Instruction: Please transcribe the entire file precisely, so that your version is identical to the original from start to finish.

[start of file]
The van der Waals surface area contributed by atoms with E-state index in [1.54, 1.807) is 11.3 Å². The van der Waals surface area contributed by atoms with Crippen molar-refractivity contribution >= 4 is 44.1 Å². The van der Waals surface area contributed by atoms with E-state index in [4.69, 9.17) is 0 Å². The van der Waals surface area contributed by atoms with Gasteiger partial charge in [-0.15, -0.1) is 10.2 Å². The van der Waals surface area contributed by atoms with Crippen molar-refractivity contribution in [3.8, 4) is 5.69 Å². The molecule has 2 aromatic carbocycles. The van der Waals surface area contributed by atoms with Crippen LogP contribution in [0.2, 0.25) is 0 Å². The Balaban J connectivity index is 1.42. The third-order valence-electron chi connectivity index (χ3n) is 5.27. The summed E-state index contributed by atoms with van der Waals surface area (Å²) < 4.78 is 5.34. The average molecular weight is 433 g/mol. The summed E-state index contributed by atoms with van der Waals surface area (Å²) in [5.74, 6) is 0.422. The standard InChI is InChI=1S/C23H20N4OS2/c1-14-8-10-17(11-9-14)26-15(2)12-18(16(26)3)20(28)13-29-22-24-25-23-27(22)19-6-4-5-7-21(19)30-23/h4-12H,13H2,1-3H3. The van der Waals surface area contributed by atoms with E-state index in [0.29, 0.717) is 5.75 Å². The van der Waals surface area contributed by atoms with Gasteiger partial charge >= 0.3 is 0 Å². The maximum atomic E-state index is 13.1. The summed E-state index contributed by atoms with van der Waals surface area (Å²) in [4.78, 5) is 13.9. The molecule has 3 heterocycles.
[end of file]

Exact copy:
The van der Waals surface area contributed by atoms with E-state index in [1.54, 1.807) is 11.3 Å². The van der Waals surface area contributed by atoms with Crippen molar-refractivity contribution >= 4 is 44.1 Å². The van der Waals surface area contributed by atoms with E-state index in [4.69, 9.17) is 0 Å². The van der Waals surface area contributed by atoms with Gasteiger partial charge in [-0.15, -0.1) is 10.2 Å². The van der Waals surface area contributed by atoms with Crippen molar-refractivity contribution in [3.8, 4) is 5.69 Å². The molecule has 2 aromatic carbocycles. The van der Waals surface area contributed by atoms with Crippen LogP contribution in [0.2, 0.25) is 0 Å². The Balaban J connectivity index is 1.42. The third-order valence-electron chi connectivity index (χ3n) is 5.27. The summed E-state index contributed by atoms with van der Waals surface area (Å²) < 4.78 is 5.34. The average molecular weight is 433 g/mol. The summed E-state index contributed by atoms with van der Waals surface area (Å²) in [5.74, 6) is 0.422. The standard InChI is InChI=1S/C23H20N4OS2/c1-14-8-10-17(11-9-14)26-15(2)12-18(16(26)3)20(28)13-29-22-24-25-23-27(22)19-6-4-5-7-21(19)30-23/h4-12H,13H2,1-3H3. The van der Waals surface area contributed by atoms with E-state index in [0.29, 0.717) is 5.75 Å². The van der Waals surface area contributed by atoms with Gasteiger partial charge >= 0.3 is 0 Å². The maximum atomic E-state index is 13.1. The summed E-state index contributed by atoms with van der Waals surface area (Å²) in [4.78, 5) is 13.9. The molecule has 3 heterocycles.